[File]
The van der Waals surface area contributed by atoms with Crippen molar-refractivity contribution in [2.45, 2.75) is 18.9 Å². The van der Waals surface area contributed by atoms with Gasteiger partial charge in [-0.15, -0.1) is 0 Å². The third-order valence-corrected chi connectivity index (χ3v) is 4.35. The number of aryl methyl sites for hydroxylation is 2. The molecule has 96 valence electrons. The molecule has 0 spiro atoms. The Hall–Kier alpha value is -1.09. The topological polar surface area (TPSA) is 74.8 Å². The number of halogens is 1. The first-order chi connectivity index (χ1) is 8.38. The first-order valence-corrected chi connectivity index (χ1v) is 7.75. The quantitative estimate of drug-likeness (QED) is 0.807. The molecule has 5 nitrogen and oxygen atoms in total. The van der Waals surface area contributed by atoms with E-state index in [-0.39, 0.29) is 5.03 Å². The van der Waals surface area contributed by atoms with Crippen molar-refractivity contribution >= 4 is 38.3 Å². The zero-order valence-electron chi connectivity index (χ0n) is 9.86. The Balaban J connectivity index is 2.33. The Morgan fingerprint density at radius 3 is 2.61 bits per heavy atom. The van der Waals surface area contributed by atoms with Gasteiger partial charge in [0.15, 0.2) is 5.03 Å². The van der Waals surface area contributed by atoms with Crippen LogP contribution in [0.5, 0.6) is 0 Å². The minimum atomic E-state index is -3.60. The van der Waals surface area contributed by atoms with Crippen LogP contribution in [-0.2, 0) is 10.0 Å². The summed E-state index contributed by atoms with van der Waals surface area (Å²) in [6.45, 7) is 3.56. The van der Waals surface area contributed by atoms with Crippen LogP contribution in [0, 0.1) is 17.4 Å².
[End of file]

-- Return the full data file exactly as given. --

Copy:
The van der Waals surface area contributed by atoms with Crippen molar-refractivity contribution in [2.45, 2.75) is 18.9 Å². The van der Waals surface area contributed by atoms with Gasteiger partial charge in [-0.15, -0.1) is 0 Å². The third-order valence-corrected chi connectivity index (χ3v) is 4.35. The number of aryl methyl sites for hydroxylation is 2. The molecule has 96 valence electrons. The molecule has 0 spiro atoms. The Hall–Kier alpha value is -1.09. The topological polar surface area (TPSA) is 74.8 Å². The number of halogens is 1. The first-order chi connectivity index (χ1) is 8.38. The first-order valence-corrected chi connectivity index (χ1v) is 7.75. The quantitative estimate of drug-likeness (QED) is 0.807. The molecule has 5 nitrogen and oxygen atoms in total. The van der Waals surface area contributed by atoms with E-state index in [-0.39, 0.29) is 5.03 Å². The van der Waals surface area contributed by atoms with Crippen molar-refractivity contribution >= 4 is 38.3 Å². The zero-order valence-electron chi connectivity index (χ0n) is 9.86. The Balaban J connectivity index is 2.33. The Morgan fingerprint density at radius 3 is 2.61 bits per heavy atom. The van der Waals surface area contributed by atoms with Gasteiger partial charge in [0.15, 0.2) is 5.03 Å². The van der Waals surface area contributed by atoms with Crippen LogP contribution in [0.5, 0.6) is 0 Å². The minimum atomic E-state index is -3.60. The van der Waals surface area contributed by atoms with Crippen LogP contribution in [-0.2, 0) is 10.0 Å². The summed E-state index contributed by atoms with van der Waals surface area (Å²) in [6.45, 7) is 3.56. The van der Waals surface area contributed by atoms with Crippen LogP contribution in [0, 0.1) is 17.4 Å².